I posted this on March 3rd.
On March 6th TheMightySite reached out and asked my permission for them to post it on their account. One year ago I would still be in the hospital fist bumping the mental health workers as they told me I shouldn't worry, and I'd be out soon enough because I was working hard, participating in group, and doing what I was told.
The amount of comments I have received on both of my accounts have been overwhelming. Strangers from other blog accounts, people I went to high school with, people that are still in high school, people I am now in college with- all reaching out with a message or a commented heart emoji.
It is overwhelming to me. People from various ages and backgrounds. I appreciate how people see the good and the worth in it over all the craziness.
I received an email last night from a girl from Canada, who will be celebrating her "1 year" in October 2017. She was surprised at how much she related to myINFJ post and wondered if I had brought it up to a counselor/therapist because the "type is prone to depression."
I thought about it. It seems complicated, and difficult to understand. Of course, I put in the effort to decipher what exactly those letters mean and how they affect me. How do I help someone else understand though? At the same time, there is no need to be ashamed of who I am, so finding ways to manage its weaknesses wouldn't be such a bad thing. We all have our own.
"Prone to depression" shouldn't mean I will just be depressed, because my personality type says as an empath I overwhelm and burn out easily. It is a "heads up" so I can work on these things so I: do not get burnt out, I can learn self care young, and so I can do a field perfect for me, like social work.
As a kid, my happiest times were when my head was in the clouds.
I guess I was different. I wasn't commonly seen having friends over playing basketball or braiding each other's hair. I liked being with friends, but sometimes I just couldn't wait to be home. I loved to be outside, in the woods, alone. Maybe it was considered "weird" to have the woods as your best company. Maybe it was weird to pretend a certain open space was your home and picturing where your bedroom would be and what it would look like there. Maybe it was weird to talk to yourself as you wandered.
All I know is that when I think back, I remember being very happy.
I grew up, I had bigger things to focus on, and I spent less time daydreaming.
The me that I know best, craves the outdoors, craves alone time, and craves wide open spaces to sing in. I have been working on bringing that back into my life. While home on spring break I asked my step-sister to go hiking with me. She looked at me like I was crazy. "Hiking?" "It's 34 degrees out.."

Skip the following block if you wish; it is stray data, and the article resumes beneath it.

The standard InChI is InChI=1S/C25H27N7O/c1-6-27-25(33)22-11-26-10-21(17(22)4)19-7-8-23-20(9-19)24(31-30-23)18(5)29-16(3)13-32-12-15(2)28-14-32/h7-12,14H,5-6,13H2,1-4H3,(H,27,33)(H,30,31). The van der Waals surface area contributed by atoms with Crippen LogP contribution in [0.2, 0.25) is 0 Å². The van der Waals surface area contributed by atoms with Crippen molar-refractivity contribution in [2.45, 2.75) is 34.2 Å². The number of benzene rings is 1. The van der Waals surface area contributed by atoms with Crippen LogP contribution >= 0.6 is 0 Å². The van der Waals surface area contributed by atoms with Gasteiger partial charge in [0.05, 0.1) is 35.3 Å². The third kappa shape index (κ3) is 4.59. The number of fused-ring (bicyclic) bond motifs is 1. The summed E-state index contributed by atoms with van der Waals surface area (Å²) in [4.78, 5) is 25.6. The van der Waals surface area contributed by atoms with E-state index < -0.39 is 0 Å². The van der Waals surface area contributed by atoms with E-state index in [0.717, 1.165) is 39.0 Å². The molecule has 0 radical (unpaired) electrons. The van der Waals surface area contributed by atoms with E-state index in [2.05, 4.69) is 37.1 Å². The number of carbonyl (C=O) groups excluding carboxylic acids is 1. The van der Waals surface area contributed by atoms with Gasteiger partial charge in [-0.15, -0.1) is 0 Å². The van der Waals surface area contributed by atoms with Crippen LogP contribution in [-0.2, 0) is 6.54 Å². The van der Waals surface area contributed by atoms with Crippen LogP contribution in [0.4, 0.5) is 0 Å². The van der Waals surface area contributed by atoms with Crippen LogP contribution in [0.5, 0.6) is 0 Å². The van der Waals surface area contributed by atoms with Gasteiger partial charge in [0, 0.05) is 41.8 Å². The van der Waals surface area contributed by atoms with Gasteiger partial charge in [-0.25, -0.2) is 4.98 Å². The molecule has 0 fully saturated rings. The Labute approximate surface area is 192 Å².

I told her I was going with or without her. I had to promise her a hot chocolate to get her to come, but I was happy with the company.
I just remember thinking..I should do this more. My childhood home was so convenient for me. If I got mad or sad I could just walk straight through my backyard into the woods and that was what I needed to walk back in with a smile again.
That is my new goal: Spend more time in nature.
I have officially reached a full year of personal growth, and I can not explain the feeling.
Before spring break I met with my campus counselor one last time. We talked about my confidence and where the self doubt comes from. Maybe there isn't a particular reason for where it came from, but I do know it'll be great to have someone guide me as I work on accepting my (sensitive, old) soul, whatever you call it.
She's going to push me a bit, but I'm ready. All of this time I have been learning how to manage the anxiety and the depression, the family issues and such. The root of my mental health struggles has always been my self esteem even as a 4 year old in preschool. I guess I didn't think "confidence" was the biggest issue of mine to bring up in therapy. Now that things have dialed down, I can go back to working on the piece of me that has always been there deep inside.
I left that appointment so happy, I called my mom. I was so proud of myself, and I had to tell her that. I was proud that I brought it up. It was in writing, but it still opened a conversation. I pushed past my fear that it wasn't important or it was stupid or other crazy thoughts I had about it. Finally I could walk out with a smile and comfort knowing the next time I go back I will have some hope.
When I was in the hospital, they saw me differently than the other kids. I had dreams, I wanted a future. I spoke of wanting to be a social worker and they could see that I had good qualities. I remember the one thing they said brought me to that place.. my confidence. I was scared, and I didn't think I could do it.
Now that I know I can, I can take steps back and work on digging through the beliefs I have planted inside me.
A Boston social work student, using writing for healing. Sharing the peaks and valleys of an empath's mental health journey.